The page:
Treatment for zinc poisoning largely involves relieving the symptoms and maintaining organ function. Specific treatments may depend on the type of ingestion and the zinc levels found in the body. In cases where swallowed objects contribute to the disorder, the object may be removed. Commonly, poisoning is caused when the victim swallows something containing zinc.
Symptoms frequently associated with zinc poisoning include nausea, vomiting, and diarrhea. Victims may complain of numbness and tingling in the arms and legs, exhibit a lack of coordination, or experience paralysis because of nerve damage. Individuals who have ingested zinc over extended periods of time may also experience anemia and fatigue from bone marrow suppression. Excessive absorption of the mineral often produces rapid destruction of red blood cells by the spleen, resulting in a jaundiced appearance.
Individuals who suspect that they or someone they know have been poisoned by zinc should seek medical intervention. Patients not experiencing nausea, vomiting, or unconsciousness may drink milk to help line the stomach and flush out the metal. Medical personnel generally assess the patient's vital signs, including body temperature, pulse, and respiration, along with blood pressure. Physical and verbal assessments generally reveal the symptoms being experienced, the source of the poisoning, and the duration of consumption.
Blood samples provide blood cell counts, serum electrolyte and zinc levels. Depending on the severity of the poisoning, the healthcare professional may also require studies of cardiac, kidney, and liver function. Imaging studies maybe requested if the poisoning has occurred because an object either coated with or containing zinc was swallowed.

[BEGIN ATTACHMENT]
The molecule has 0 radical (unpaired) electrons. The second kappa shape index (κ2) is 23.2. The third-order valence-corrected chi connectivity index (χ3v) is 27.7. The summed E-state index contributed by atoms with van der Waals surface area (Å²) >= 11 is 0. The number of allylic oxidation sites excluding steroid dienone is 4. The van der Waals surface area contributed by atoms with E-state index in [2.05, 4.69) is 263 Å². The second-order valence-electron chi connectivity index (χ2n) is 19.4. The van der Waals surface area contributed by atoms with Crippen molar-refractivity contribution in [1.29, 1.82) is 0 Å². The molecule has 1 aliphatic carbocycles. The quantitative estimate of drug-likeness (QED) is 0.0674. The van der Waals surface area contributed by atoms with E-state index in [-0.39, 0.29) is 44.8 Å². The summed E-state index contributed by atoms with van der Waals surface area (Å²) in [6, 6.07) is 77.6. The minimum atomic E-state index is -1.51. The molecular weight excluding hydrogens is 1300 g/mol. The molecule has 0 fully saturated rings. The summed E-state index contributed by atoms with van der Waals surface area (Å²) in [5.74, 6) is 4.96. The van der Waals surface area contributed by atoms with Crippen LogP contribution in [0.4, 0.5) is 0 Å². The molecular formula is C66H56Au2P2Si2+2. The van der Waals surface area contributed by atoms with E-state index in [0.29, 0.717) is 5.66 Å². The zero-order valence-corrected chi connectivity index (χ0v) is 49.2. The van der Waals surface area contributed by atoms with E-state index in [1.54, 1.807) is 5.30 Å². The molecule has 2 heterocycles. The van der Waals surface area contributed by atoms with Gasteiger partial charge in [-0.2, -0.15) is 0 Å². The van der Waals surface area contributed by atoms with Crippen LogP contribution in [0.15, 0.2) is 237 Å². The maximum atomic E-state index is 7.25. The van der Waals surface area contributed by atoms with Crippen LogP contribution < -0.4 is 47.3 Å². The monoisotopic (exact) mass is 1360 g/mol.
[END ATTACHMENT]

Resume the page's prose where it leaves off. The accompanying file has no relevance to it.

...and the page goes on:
Patients with zinc poisoning may experience dehydration and low blood pressure, requiring treatment with intravenous fluids. Zinc can prevent the absorption of copper and iron, and may deplete magnesium stores, so patients may require iron and electrolyte replacement.
Any zinc remaining in the stomach may be eliminated using gastric lavage, in which a tube is inserted down the throat or a nasal passageway into the stomach. Fluids are then introduced through the tube, and the stomach contents are suctioned. Solid objects may be allowed to pass normally or removed with polyethylene glycol bowel irrigation or endoscopy. Stomach acid usually dissolves zinc objects, converting them into corrosive zinc chloride. This compound could cause ulcers in the stomach, which may require treatment with H2 antagonists or other anti-ulcer medications.
In recent years, individuals have been diagnosed with zinc poisoning related to the use of creams designed to stabilize ill-fitting dentures. Poisoning can also occur after consuming beverages or foods stored in containers galvanized with zinc. It way also occur if someone swallows a battery or coin or take too many over-the-counter zinc supplements.